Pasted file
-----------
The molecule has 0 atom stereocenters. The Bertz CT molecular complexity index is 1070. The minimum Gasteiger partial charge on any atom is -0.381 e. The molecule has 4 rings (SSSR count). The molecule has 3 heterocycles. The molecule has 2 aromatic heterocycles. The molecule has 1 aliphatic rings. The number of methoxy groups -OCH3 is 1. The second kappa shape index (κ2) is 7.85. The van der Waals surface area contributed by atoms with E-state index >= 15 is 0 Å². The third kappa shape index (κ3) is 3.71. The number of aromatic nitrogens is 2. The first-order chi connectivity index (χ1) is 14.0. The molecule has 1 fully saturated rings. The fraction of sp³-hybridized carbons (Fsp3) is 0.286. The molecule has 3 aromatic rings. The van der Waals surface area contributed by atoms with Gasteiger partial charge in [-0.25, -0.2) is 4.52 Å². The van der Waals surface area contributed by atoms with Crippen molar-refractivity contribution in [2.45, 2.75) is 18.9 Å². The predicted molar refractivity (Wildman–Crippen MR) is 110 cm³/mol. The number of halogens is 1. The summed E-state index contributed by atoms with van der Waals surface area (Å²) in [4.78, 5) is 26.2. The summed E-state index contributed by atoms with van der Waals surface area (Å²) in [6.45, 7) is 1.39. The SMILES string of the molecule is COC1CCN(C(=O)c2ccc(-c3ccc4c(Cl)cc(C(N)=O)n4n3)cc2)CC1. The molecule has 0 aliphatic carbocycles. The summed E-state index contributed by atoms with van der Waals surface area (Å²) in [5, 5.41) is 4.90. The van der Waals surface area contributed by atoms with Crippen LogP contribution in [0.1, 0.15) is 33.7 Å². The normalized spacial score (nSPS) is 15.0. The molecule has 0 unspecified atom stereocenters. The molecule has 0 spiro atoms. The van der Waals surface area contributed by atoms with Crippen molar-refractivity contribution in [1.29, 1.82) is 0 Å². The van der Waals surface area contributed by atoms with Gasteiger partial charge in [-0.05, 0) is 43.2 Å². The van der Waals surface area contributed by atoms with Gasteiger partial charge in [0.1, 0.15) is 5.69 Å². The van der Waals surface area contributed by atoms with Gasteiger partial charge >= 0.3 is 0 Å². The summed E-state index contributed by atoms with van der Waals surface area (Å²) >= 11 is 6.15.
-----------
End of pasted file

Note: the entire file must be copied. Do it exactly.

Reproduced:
The molecule has 0 atom stereocenters. The Bertz CT molecular complexity index is 1070. The minimum Gasteiger partial charge on any atom is -0.381 e. The molecule has 4 rings (SSSR count). The molecule has 3 heterocycles. The molecule has 2 aromatic heterocycles. The molecule has 1 aliphatic rings. The number of methoxy groups -OCH3 is 1. The second kappa shape index (κ2) is 7.85. The van der Waals surface area contributed by atoms with E-state index >= 15 is 0 Å². The third kappa shape index (κ3) is 3.71. The number of aromatic nitrogens is 2. The first-order chi connectivity index (χ1) is 14.0. The molecule has 1 fully saturated rings. The fraction of sp³-hybridized carbons (Fsp3) is 0.286. The molecule has 3 aromatic rings. The van der Waals surface area contributed by atoms with Gasteiger partial charge in [-0.25, -0.2) is 4.52 Å². The van der Waals surface area contributed by atoms with Crippen molar-refractivity contribution in [2.45, 2.75) is 18.9 Å². The predicted molar refractivity (Wildman–Crippen MR) is 110 cm³/mol. The number of halogens is 1. The summed E-state index contributed by atoms with van der Waals surface area (Å²) in [4.78, 5) is 26.2. The summed E-state index contributed by atoms with van der Waals surface area (Å²) in [6.45, 7) is 1.39. The SMILES string of the molecule is COC1CCN(C(=O)c2ccc(-c3ccc4c(Cl)cc(C(N)=O)n4n3)cc2)CC1. The molecule has 0 aliphatic carbocycles. The summed E-state index contributed by atoms with van der Waals surface area (Å²) in [5, 5.41) is 4.90. The van der Waals surface area contributed by atoms with Crippen LogP contribution in [0.1, 0.15) is 33.7 Å². The normalized spacial score (nSPS) is 15.0. The molecule has 0 unspecified atom stereocenters. The molecule has 0 spiro atoms. The van der Waals surface area contributed by atoms with Crippen molar-refractivity contribution in [1.29, 1.82) is 0 Å². The van der Waals surface area contributed by atoms with Gasteiger partial charge in [-0.05, 0) is 43.2 Å². The van der Waals surface area contributed by atoms with Gasteiger partial charge in [0.1, 0.15) is 5.69 Å². The van der Waals surface area contributed by atoms with Gasteiger partial charge >= 0.3 is 0 Å². The summed E-state index contributed by atoms with van der Waals surface area (Å²) >= 11 is 6.15.